The Slatest

Video Showing Border Patrol Vehicle Hitting Native American Man Sparks Investigation

Border patrol cars are seen near the old border wall just east of Borderfield State Park where construction is set to begin on approximately 14.5 miles of new fencing on June 4, 2018 in San Ysidro, California.
Border patrol cars are seen near the old border wall just east of Borderfield State Park where construction is set to begin on approximately 14.5 miles of new fencing on June 4, 2018 in San Ysidro, California.
SANDY HUFFAKER/Getty Images

The Border Patrol has launched an investigation after a video published on social media appeared to show how one of the agency’s vehicles hit a man and drove away. The victim, who filmed the encounter on his phone Thursday and was identified as Paulo Remes, is a member of the Tohono O’odham Nation. “They just ran me over, bro,” Remes says at one point in the video that was posted by Indivisible Tohono, a group focusing on the impact of government border policies.

“I’m doing all right, I’m just a little sore, really,” Remes told the Arizona Daily Star. Remes said he was outside his house looking for a speaker when he saw the Border Patrol car and decided to start filming. “I ran into the dirt road in front of my house, because I know they’ll try and hit me,” he said. “I think he saw me on the landline and didn’t think I was recording.” Remes says the agent never stopped to check on him.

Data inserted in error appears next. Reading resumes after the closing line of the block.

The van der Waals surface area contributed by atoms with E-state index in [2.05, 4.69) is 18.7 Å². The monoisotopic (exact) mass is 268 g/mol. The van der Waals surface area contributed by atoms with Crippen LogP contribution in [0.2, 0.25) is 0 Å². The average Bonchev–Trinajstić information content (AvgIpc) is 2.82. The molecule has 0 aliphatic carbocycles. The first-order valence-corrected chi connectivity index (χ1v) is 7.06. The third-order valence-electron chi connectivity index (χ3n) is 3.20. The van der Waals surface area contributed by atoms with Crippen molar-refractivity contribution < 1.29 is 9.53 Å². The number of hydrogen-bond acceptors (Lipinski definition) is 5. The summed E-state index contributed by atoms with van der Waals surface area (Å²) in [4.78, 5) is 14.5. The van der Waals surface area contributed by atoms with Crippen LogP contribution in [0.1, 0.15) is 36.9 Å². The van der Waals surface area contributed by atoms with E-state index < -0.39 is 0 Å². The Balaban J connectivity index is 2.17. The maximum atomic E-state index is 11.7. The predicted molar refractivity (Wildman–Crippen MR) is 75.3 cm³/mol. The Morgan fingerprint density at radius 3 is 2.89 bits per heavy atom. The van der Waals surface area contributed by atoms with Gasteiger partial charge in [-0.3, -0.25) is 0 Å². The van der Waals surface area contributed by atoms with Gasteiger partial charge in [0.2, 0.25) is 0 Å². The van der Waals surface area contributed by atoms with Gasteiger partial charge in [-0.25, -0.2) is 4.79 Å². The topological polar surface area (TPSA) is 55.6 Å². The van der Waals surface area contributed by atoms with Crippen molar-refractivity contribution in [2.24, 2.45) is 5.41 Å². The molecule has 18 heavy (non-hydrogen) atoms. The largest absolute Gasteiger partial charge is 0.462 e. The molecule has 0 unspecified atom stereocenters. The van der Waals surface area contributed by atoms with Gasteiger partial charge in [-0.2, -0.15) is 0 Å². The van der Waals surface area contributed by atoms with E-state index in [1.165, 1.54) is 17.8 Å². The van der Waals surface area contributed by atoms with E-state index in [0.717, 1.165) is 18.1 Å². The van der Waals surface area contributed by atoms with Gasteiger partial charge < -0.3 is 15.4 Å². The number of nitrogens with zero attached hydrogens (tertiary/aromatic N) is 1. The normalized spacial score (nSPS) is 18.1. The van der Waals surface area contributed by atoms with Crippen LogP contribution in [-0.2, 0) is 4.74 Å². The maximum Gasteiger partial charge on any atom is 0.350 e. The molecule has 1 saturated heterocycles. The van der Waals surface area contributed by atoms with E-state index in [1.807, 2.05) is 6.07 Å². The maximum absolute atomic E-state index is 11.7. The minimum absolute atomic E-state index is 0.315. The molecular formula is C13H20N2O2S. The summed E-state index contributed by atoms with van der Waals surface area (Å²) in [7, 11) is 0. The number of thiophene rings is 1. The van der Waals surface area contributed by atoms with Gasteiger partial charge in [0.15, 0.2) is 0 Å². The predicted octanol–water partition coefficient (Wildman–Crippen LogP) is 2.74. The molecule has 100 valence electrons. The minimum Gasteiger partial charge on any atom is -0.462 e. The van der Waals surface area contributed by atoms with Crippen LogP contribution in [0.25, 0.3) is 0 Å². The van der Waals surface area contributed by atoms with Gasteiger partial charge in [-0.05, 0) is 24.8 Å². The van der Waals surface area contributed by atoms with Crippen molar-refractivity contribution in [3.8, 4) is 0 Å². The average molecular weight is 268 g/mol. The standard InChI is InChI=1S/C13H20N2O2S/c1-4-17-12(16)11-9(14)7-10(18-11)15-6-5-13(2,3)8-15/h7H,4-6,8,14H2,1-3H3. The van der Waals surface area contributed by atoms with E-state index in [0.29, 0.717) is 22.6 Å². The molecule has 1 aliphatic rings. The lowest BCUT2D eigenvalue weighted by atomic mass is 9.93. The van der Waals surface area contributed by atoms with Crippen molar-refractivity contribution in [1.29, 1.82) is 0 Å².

The Border Patrol said it is “actively investigating” the incident. Tohono O’odham Nation said in a statement that the tribe’s police department, the FBI and the U.S. Attorney’s Office are all investigating the incident. The tribe has long had strained relations with the Border Patrol since its territory is along the border of the United States and Mexico. The New York Times explains why these tensions have increased in recent years:

Leaders of the tribe have expressed opposition to President Trump’s pledge to build a wall through their land along the border. Largely because officials strengthened security at other points along the border, the reservation of the Tohono O’odham has emerged as an important transit point for unauthorized immigrants and drug traffickers, leading to frequent encounters with law enforcement and the Border Patrol.